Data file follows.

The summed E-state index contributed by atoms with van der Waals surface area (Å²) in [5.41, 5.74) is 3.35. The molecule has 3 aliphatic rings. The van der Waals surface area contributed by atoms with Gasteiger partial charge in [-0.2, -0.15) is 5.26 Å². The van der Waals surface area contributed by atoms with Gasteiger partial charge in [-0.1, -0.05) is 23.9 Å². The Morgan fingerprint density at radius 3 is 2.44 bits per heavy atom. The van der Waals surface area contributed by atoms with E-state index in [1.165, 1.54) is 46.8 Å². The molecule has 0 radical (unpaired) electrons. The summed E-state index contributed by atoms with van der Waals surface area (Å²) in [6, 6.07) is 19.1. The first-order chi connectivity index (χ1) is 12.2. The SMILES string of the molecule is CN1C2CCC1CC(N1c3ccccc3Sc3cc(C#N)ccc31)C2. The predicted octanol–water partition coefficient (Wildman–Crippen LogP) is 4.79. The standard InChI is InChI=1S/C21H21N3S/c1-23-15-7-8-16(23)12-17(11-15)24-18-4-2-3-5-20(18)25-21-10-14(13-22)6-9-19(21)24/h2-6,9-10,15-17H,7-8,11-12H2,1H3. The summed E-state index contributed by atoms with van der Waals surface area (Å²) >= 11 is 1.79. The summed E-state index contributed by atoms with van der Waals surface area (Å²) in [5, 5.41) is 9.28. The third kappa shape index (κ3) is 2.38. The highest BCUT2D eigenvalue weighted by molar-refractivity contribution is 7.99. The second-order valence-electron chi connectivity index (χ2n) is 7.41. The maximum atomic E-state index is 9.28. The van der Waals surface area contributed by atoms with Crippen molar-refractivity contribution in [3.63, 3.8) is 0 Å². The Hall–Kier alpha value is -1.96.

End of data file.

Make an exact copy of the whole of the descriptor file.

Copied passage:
The summed E-state index contributed by atoms with van der Waals surface area (Å²) in [5.41, 5.74) is 3.35. The molecule has 3 aliphatic rings. The van der Waals surface area contributed by atoms with Gasteiger partial charge in [-0.2, -0.15) is 5.26 Å². The van der Waals surface area contributed by atoms with Gasteiger partial charge in [-0.1, -0.05) is 23.9 Å². The Morgan fingerprint density at radius 3 is 2.44 bits per heavy atom. The van der Waals surface area contributed by atoms with E-state index in [1.165, 1.54) is 46.8 Å². The molecule has 0 radical (unpaired) electrons. The summed E-state index contributed by atoms with van der Waals surface area (Å²) in [6, 6.07) is 19.1. The first-order chi connectivity index (χ1) is 12.2. The SMILES string of the molecule is CN1C2CCC1CC(N1c3ccccc3Sc3cc(C#N)ccc31)C2. The predicted octanol–water partition coefficient (Wildman–Crippen LogP) is 4.79. The standard InChI is InChI=1S/C21H21N3S/c1-23-15-7-8-16(23)12-17(11-15)24-18-4-2-3-5-20(18)25-21-10-14(13-22)6-9-19(21)24/h2-6,9-10,15-17H,7-8,11-12H2,1H3. The summed E-state index contributed by atoms with van der Waals surface area (Å²) >= 11 is 1.79. The summed E-state index contributed by atoms with van der Waals surface area (Å²) in [5, 5.41) is 9.28. The third kappa shape index (κ3) is 2.38. The highest BCUT2D eigenvalue weighted by molar-refractivity contribution is 7.99. The second-order valence-electron chi connectivity index (χ2n) is 7.41. The maximum atomic E-state index is 9.28. The van der Waals surface area contributed by atoms with Crippen molar-refractivity contribution in [3.63, 3.8) is 0 Å². The Hall–Kier alpha value is -1.96.